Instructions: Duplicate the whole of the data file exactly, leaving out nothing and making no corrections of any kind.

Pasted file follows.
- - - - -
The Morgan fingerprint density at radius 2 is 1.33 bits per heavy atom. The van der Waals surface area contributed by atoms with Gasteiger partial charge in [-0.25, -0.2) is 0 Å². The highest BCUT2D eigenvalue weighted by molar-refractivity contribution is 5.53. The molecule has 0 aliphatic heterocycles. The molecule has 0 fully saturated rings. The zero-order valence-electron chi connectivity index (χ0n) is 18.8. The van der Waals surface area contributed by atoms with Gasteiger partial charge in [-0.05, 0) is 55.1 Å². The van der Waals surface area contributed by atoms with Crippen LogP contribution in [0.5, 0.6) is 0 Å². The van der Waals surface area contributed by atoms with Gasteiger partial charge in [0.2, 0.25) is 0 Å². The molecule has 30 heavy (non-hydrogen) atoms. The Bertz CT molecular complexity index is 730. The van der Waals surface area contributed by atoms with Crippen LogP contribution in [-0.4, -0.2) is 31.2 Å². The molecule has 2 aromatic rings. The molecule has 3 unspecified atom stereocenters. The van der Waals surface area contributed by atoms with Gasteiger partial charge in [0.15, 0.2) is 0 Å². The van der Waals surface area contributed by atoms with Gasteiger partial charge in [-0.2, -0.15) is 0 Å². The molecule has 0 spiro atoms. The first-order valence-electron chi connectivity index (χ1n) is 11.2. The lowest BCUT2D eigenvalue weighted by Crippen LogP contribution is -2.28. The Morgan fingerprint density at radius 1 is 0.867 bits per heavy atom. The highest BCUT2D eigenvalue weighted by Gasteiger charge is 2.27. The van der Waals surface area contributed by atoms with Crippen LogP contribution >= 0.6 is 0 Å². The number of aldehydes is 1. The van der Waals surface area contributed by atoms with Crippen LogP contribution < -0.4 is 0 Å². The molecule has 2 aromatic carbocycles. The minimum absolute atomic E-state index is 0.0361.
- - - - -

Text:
The Morgan fingerprint density at radius 2 is 1.33 bits per heavy atom. The van der Waals surface area contributed by atoms with Gasteiger partial charge in [-0.25, -0.2) is 0 Å². The highest BCUT2D eigenvalue weighted by molar-refractivity contribution is 5.53. The molecule has 0 aliphatic heterocycles. The molecule has 0 fully saturated rings. The zero-order valence-electron chi connectivity index (χ0n) is 18.8. The van der Waals surface area contributed by atoms with Gasteiger partial charge in [-0.05, 0) is 55.1 Å². The van der Waals surface area contributed by atoms with Crippen LogP contribution in [0.5, 0.6) is 0 Å². The van der Waals surface area contributed by atoms with Gasteiger partial charge in [0.2, 0.25) is 0 Å². The molecule has 30 heavy (non-hydrogen) atoms. The Bertz CT molecular complexity index is 730. The van der Waals surface area contributed by atoms with Crippen LogP contribution in [-0.4, -0.2) is 31.2 Å². The molecule has 2 aromatic rings. The molecule has 3 unspecified atom stereocenters. The van der Waals surface area contributed by atoms with Gasteiger partial charge in [0.15, 0.2) is 0 Å². The van der Waals surface area contributed by atoms with Gasteiger partial charge in [-0.2, -0.15) is 0 Å². The molecule has 0 spiro atoms. The first-order valence-electron chi connectivity index (χ1n) is 11.2. The lowest BCUT2D eigenvalue weighted by Crippen LogP contribution is -2.28. The Morgan fingerprint density at radius 1 is 0.867 bits per heavy atom. The highest BCUT2D eigenvalue weighted by Gasteiger charge is 2.27. The van der Waals surface area contributed by atoms with Crippen LogP contribution >= 0.6 is 0 Å². The number of aldehydes is 1. The van der Waals surface area contributed by atoms with Crippen LogP contribution < -0.4 is 0 Å². The molecule has 2 aromatic carbocycles. The minimum absolute atomic E-state index is 0.0361.